I’m not a critic. But I do enjoy going to the movie theater. I tend to go to a matinee usually by myself. Despite what popular culture leads us to believe, going to a movie is not really conducive to a date or group setting. You can’t talk and get to know each other. And popcorn wreaks havoc on the breath. So, I like to go alone.
I went to see White House Down a couple of weeks ago. This movie didn’t make a deep enough impression for me to remember to write a blog about it the following week. The plot involved something about the President of the United States and some inside baddies with one Channing Tatum to save the day. Really, that’s enough to know about that one. But one of the previews before the movie was for R.I.P.D. That looks really stupid, I thought.
Then the big media push for it came on television the following week. By opening day my tune changed to, it might be kind of funny. So, I went to see it Friday afternoon. I bought my small Dr. Pepper (ah, worth the price of admission right there) and small popcorn (which together cost more than my ticket).
If you are planning on seeing R.I.P.D. please stop reading right now. Or at least, skip to the very last line. There will be huge spoilers and I don’t want you upset with me.
About five minutes into the movie I remembered something very important. Ryan Reynolds bugs me. I’m sure he is a nice enough guy but I personally don’t think he can act. He more reacts to the script than anything. I swear every role I’ve seen him in has been the same character.
Oh yeah! If only I had thought of that sooner I could have saved me some money. But I did get a Dr. Pepper out of the deal so I was okay with it.
The theater was a little too quiet. Even during the jokes. That’s what happens when the funniest parts of a movie are used for the previews. All in all, it wasn’t a terrible movie and I think it has the potential to grow on me. You know, when it is relegated to its monthly FX viewing and long after I forget about the previews. I predict I’ll watch it on television. And I may even appreciate it. I think.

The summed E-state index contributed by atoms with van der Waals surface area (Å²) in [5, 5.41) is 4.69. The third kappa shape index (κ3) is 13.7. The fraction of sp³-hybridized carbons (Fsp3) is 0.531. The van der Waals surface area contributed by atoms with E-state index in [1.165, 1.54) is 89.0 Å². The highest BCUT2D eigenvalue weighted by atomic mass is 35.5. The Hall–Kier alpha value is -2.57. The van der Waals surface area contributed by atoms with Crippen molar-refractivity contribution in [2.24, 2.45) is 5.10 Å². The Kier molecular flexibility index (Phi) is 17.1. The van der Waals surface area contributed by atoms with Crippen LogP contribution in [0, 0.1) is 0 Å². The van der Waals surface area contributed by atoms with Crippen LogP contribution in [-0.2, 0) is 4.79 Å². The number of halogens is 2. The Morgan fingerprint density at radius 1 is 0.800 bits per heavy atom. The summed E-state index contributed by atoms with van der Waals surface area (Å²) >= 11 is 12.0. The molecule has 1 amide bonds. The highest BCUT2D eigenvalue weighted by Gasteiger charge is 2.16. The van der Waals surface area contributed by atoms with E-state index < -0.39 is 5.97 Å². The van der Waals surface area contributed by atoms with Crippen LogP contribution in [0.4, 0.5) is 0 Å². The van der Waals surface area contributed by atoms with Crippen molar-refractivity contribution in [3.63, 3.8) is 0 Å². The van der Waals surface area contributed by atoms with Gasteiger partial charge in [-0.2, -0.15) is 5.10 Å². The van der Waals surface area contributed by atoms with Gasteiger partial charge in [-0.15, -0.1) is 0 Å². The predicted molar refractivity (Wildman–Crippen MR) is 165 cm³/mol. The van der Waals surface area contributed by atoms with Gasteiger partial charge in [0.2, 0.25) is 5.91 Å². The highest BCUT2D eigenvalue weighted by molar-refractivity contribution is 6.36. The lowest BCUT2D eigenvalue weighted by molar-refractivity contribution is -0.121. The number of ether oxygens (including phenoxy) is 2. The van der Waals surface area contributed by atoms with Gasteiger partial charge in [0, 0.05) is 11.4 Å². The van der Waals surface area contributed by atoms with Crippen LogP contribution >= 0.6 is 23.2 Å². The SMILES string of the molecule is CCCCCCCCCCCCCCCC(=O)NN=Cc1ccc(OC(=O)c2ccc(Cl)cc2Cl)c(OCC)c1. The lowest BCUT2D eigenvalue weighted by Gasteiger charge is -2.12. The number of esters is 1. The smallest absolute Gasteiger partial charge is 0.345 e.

The premise is a tricky one. The main character dies shortly after the opening credits. He dies after making a very serious error in judgment and before he can rectify the situation. Yes, he is a good guy and yes, he made a very serious mistake. But he can use the excuse “the devil made me do it.” Almost literally.
The winding up scenes made me nervous. The one thing I don’t like about this type of premise is the forced happy endings. Oh, the character isn’t really dead. He’s just sleeping. And now he’s awake and oh – happy day!
Or that tender moment when the dead person can speak to the living and gain closure for both.
In my experience, that veil between life and death is pretty final. There are no second chances to say what needs to be said. I just don’t like those kinds of scenarios.
So, why did I go see this movie, again?
Everybody sees Ryan Reynolds character as a little Chinese guy and Jeff Bridges as a sexy blond. Now, that’s funny. Plus, Mary-Louise Parker does a great job with her character and manages to salvage the movie.
This movie did delve into the whole ghost and human tête-à-tête. But by that point in the storyline it is forgivable. After all, it is just a movie so why tarnish the character’s reputation? It did make me a little nervous when it headed to a happily ever after ending. Albeit with a twist. It veered from that path though. And I appreciate that.
When all is said and done, do I recommend it? Yes. On Red Box.